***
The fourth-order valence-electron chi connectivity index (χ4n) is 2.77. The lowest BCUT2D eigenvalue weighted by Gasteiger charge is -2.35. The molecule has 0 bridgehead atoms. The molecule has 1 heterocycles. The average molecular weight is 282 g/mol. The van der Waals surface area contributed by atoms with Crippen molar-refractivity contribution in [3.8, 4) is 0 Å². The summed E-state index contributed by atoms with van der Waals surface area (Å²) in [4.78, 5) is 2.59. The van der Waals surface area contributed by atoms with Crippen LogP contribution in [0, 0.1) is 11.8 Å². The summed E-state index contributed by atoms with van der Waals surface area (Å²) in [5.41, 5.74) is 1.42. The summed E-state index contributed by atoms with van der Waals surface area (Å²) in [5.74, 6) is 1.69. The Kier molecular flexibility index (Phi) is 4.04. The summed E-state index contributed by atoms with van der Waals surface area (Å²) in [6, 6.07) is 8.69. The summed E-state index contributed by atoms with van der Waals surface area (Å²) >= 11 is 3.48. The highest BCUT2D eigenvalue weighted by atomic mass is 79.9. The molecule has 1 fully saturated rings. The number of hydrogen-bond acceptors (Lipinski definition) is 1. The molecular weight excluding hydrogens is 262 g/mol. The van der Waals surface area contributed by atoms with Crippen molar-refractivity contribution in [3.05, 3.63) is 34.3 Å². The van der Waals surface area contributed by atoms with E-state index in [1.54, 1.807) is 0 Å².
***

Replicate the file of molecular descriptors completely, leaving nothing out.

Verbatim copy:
The fourth-order valence-electron chi connectivity index (χ4n) is 2.77. The lowest BCUT2D eigenvalue weighted by Gasteiger charge is -2.35. The molecule has 0 bridgehead atoms. The molecule has 1 heterocycles. The average molecular weight is 282 g/mol. The van der Waals surface area contributed by atoms with Crippen molar-refractivity contribution in [3.8, 4) is 0 Å². The summed E-state index contributed by atoms with van der Waals surface area (Å²) in [4.78, 5) is 2.59. The van der Waals surface area contributed by atoms with Crippen LogP contribution in [0, 0.1) is 11.8 Å². The summed E-state index contributed by atoms with van der Waals surface area (Å²) in [5.41, 5.74) is 1.42. The summed E-state index contributed by atoms with van der Waals surface area (Å²) in [5.74, 6) is 1.69. The Kier molecular flexibility index (Phi) is 4.04. The summed E-state index contributed by atoms with van der Waals surface area (Å²) in [6, 6.07) is 8.69. The summed E-state index contributed by atoms with van der Waals surface area (Å²) >= 11 is 3.48. The highest BCUT2D eigenvalue weighted by atomic mass is 79.9. The molecule has 1 fully saturated rings. The number of hydrogen-bond acceptors (Lipinski definition) is 1. The molecular weight excluding hydrogens is 262 g/mol. The van der Waals surface area contributed by atoms with Crippen molar-refractivity contribution in [3.05, 3.63) is 34.3 Å². The van der Waals surface area contributed by atoms with E-state index in [1.54, 1.807) is 0 Å².